• PS1 builds off the main MoMA logo and brand by attaching its unique name (PS1), in letters of equal size and style
  • Beyond the logo, the two locations share a website, messaging tone, and all other visual identity elements

Media matters

Many organizations produce unique content, which is often hosted by an external platform (e.g. YouTube, iTunes, or Spotify). While rebranding The Center for Constitutional Rights, Big Duck identified a need for their podcast, The Activist Files, to have a unique solution, but still be linked to the organization behind it.

What to keep the same or make different?

  • The podcast has a unique name that helps describe it
  • In messaging, the podcast clearly defines its relationship to its organization: “The Activist Files is a podcast by the Center for Constitutional Rights where we feature the stories of people on the front lines fighting for social justice, including activists, lawyers, and storytellers.
  • The podcast has a unique visual treatment, but one that is very closely linked to the larger organizational brand, using shared fonts, colors, and graphic elements from the brand system
  • The organizational identity is featured as the author

Events and campaigns are special

After establishing a new organizational brand for TSC Alliance, we worked together to think about how they could give unique emphasis to one of their key events—a walk with pre-existing name recognition, Step Forward to Cure TSC.

What to keep the same or make different?

  • While the event has a unique name, Big Duck made sure there would be a clear link to the organizational brand by utilizing its colors, fonts, and graphic elements
  • In brand guidelines, we established rules to ensure the presence of the organizational logo in all iterations of event collateral

When the Multiple Myeloma Research Foundation (MMRF) needed materials to start facilitating conversations with prospective donors to a $100 million fundraising campaign, Big Duck helped to develop a campaign identity and materials that felt familiar to those supporters and had a unique flair to get noticed and make clear that this was a very special initiative.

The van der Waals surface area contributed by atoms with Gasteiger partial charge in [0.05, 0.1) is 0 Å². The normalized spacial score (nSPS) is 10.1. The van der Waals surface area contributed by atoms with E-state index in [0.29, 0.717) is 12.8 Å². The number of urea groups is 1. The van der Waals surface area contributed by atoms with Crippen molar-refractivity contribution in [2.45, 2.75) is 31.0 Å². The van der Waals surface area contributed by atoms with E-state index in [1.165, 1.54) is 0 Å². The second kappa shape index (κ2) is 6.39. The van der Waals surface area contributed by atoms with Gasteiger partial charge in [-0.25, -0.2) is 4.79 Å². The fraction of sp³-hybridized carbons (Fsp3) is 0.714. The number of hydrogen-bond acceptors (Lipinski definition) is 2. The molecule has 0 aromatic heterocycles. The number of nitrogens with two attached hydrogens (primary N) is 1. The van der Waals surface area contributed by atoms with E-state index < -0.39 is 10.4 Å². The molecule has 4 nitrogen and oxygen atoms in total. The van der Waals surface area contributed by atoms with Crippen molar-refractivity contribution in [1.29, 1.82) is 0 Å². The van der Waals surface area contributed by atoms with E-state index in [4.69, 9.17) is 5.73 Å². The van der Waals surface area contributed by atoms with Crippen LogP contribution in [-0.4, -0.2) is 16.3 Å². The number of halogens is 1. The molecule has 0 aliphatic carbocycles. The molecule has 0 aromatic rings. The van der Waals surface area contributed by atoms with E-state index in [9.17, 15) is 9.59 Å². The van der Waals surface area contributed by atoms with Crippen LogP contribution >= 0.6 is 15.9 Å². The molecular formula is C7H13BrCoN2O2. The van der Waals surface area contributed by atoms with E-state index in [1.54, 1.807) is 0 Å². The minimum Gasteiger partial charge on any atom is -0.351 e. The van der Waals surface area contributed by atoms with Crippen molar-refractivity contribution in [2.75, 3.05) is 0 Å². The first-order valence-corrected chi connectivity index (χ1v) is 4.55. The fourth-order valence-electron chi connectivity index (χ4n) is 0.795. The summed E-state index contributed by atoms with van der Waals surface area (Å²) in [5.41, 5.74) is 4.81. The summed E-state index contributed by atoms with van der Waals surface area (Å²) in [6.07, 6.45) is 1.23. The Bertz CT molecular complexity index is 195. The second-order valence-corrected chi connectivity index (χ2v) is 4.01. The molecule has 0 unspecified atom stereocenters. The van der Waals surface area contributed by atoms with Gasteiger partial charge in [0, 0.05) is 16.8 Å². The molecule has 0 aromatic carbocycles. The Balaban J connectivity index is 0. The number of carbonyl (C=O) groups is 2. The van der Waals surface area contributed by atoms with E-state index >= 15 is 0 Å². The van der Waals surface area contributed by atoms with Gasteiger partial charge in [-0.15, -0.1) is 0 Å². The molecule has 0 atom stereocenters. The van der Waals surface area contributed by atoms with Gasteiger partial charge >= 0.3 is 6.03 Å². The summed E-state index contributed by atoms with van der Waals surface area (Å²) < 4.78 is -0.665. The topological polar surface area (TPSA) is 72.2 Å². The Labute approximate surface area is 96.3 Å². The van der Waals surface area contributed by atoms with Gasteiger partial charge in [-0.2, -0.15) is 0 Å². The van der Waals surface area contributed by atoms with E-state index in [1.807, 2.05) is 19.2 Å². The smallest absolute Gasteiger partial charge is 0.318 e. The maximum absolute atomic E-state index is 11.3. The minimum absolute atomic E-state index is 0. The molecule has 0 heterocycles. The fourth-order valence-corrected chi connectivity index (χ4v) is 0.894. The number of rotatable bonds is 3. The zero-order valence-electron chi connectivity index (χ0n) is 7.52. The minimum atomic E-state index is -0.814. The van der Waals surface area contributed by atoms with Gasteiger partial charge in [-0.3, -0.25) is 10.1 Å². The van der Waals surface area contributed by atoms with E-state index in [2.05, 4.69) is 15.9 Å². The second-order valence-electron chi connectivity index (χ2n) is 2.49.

What to keep the same or make different?

  • The campaign has a unique name (Smarter, Faster, Cure) and visual treatment, which functions like a headline, rather than a separate logo
  • We repurposed elements from the existing visual brand, such as colors, fonts, textures, and the bracket element from their logo
  • The campaign was presented online via a microsite with clear links back to the main organizational site

Starting fresh

In rare cases, it may be necessary to break all branding ties and start afresh. Big Duck conducted research and developed a brand architecture strategy for the New York City Campaign Finance Board for its voter education initiative. We recommended a disconnected consumer-facing brand that would resonate with the diverse and wide population of NYC voters.

What to keep the same or make different?

  • The new initiative got its own name (NYC Votes) and entirely new visual identity system (designed by Pentagram)
  • The two entities maintain separate websites, with very unique goals, but are explicitly linked with the following messaging: NYC Votes is an initiative of the New York City Campaign Finance Board, the independent city agency that ensures local elections are fair, inclusive, and open.
Applying this to your organization

While these examples make it clear that it can be necessary, clarifying, or inspiring to develop a sub-brand for your nonprofit, it’s an important decision that should be made with caution and intention. If your organization already has a plethora of sub-brands, here’s a simple way to assess the current brand architecture situation at your nonprofit before making more.

You can also contact us if you are looking for a partner to conduct an audit of your sub-brands, develop an intentional approach to how you connect sub-brands to your primary brands, create new names and/or visual solutions, or need other